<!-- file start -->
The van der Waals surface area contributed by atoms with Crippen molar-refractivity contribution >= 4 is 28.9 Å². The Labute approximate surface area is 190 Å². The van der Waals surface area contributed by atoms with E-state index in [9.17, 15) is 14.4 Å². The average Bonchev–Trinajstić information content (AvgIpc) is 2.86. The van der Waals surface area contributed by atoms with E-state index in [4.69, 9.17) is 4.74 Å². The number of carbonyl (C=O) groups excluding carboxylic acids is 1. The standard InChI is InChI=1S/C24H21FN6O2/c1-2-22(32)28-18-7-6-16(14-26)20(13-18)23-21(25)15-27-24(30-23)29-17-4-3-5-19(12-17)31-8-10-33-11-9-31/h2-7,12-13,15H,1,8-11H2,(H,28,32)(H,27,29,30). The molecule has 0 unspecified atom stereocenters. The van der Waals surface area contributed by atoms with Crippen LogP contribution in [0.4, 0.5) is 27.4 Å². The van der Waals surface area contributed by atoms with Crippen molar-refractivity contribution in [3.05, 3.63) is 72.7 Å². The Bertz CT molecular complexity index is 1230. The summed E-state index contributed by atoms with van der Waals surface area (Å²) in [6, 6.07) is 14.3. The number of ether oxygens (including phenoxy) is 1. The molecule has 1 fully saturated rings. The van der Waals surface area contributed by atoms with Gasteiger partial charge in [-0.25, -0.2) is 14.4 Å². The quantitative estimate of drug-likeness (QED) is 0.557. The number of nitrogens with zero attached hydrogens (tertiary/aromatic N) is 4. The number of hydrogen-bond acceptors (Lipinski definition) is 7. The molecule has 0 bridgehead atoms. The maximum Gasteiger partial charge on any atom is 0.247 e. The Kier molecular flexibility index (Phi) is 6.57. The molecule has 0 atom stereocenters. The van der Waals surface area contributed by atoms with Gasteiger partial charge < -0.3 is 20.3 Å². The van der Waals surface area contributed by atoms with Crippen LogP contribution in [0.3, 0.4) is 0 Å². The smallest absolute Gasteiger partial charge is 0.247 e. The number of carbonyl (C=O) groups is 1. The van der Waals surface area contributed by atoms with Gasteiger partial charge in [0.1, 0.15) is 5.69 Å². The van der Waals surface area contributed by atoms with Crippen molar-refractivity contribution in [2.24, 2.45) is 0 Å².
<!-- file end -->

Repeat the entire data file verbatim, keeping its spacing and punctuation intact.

The van der Waals surface area contributed by atoms with Crippen molar-refractivity contribution >= 4 is 28.9 Å². The Labute approximate surface area is 190 Å². The van der Waals surface area contributed by atoms with E-state index in [9.17, 15) is 14.4 Å². The average Bonchev–Trinajstić information content (AvgIpc) is 2.86. The van der Waals surface area contributed by atoms with E-state index in [4.69, 9.17) is 4.74 Å². The number of carbonyl (C=O) groups excluding carboxylic acids is 1. The standard InChI is InChI=1S/C24H21FN6O2/c1-2-22(32)28-18-7-6-16(14-26)20(13-18)23-21(25)15-27-24(30-23)29-17-4-3-5-19(12-17)31-8-10-33-11-9-31/h2-7,12-13,15H,1,8-11H2,(H,28,32)(H,27,29,30). The molecule has 0 unspecified atom stereocenters. The van der Waals surface area contributed by atoms with Crippen LogP contribution in [0.4, 0.5) is 27.4 Å². The van der Waals surface area contributed by atoms with Crippen molar-refractivity contribution in [3.05, 3.63) is 72.7 Å². The Bertz CT molecular complexity index is 1230. The summed E-state index contributed by atoms with van der Waals surface area (Å²) in [6, 6.07) is 14.3. The number of ether oxygens (including phenoxy) is 1. The molecule has 1 fully saturated rings. The van der Waals surface area contributed by atoms with Gasteiger partial charge in [-0.25, -0.2) is 14.4 Å². The quantitative estimate of drug-likeness (QED) is 0.557. The number of nitrogens with zero attached hydrogens (tertiary/aromatic N) is 4. The number of hydrogen-bond acceptors (Lipinski definition) is 7. The molecule has 0 bridgehead atoms. The maximum Gasteiger partial charge on any atom is 0.247 e. The Kier molecular flexibility index (Phi) is 6.57. The molecule has 0 atom stereocenters. The van der Waals surface area contributed by atoms with Gasteiger partial charge < -0.3 is 20.3 Å². The van der Waals surface area contributed by atoms with Crippen LogP contribution in [0.3, 0.4) is 0 Å². The smallest absolute Gasteiger partial charge is 0.247 e. The number of carbonyl (C=O) groups is 1. The van der Waals surface area contributed by atoms with Gasteiger partial charge in [0.1, 0.15) is 5.69 Å². The van der Waals surface area contributed by atoms with Crippen molar-refractivity contribution in [2.24, 2.45) is 0 Å².